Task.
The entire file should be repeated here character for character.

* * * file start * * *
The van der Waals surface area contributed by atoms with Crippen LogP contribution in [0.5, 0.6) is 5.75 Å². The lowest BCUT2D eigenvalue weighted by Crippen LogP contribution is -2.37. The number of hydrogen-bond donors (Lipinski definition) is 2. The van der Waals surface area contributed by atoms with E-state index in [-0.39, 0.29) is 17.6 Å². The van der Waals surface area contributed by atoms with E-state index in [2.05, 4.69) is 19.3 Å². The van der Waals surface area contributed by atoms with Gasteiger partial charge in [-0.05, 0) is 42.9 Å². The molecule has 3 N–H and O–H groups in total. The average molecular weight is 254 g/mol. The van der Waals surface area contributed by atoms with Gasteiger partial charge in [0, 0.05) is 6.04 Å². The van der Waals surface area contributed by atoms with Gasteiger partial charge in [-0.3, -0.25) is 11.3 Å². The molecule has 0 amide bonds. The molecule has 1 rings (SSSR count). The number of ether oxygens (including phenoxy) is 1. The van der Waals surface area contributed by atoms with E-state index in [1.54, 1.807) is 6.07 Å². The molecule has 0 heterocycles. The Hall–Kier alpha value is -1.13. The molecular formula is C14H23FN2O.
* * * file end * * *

The van der Waals surface area contributed by atoms with Crippen LogP contribution in [0.5, 0.6) is 5.75 Å². The lowest BCUT2D eigenvalue weighted by Crippen LogP contribution is -2.37. The number of hydrogen-bond donors (Lipinski definition) is 2. The van der Waals surface area contributed by atoms with E-state index in [-0.39, 0.29) is 17.6 Å². The van der Waals surface area contributed by atoms with E-state index in [2.05, 4.69) is 19.3 Å². The van der Waals surface area contributed by atoms with Gasteiger partial charge in [-0.05, 0) is 42.9 Å². The molecule has 3 N–H and O–H groups in total. The average molecular weight is 254 g/mol. The van der Waals surface area contributed by atoms with Gasteiger partial charge in [0, 0.05) is 6.04 Å². The van der Waals surface area contributed by atoms with Gasteiger partial charge in [-0.3, -0.25) is 11.3 Å². The molecule has 0 amide bonds. The molecule has 1 rings (SSSR count). The number of ether oxygens (including phenoxy) is 1. The van der Waals surface area contributed by atoms with E-state index in [1.54, 1.807) is 6.07 Å². The molecule has 0 heterocycles. The Hall–Kier alpha value is -1.13. The molecular formula is C14H23FN2O.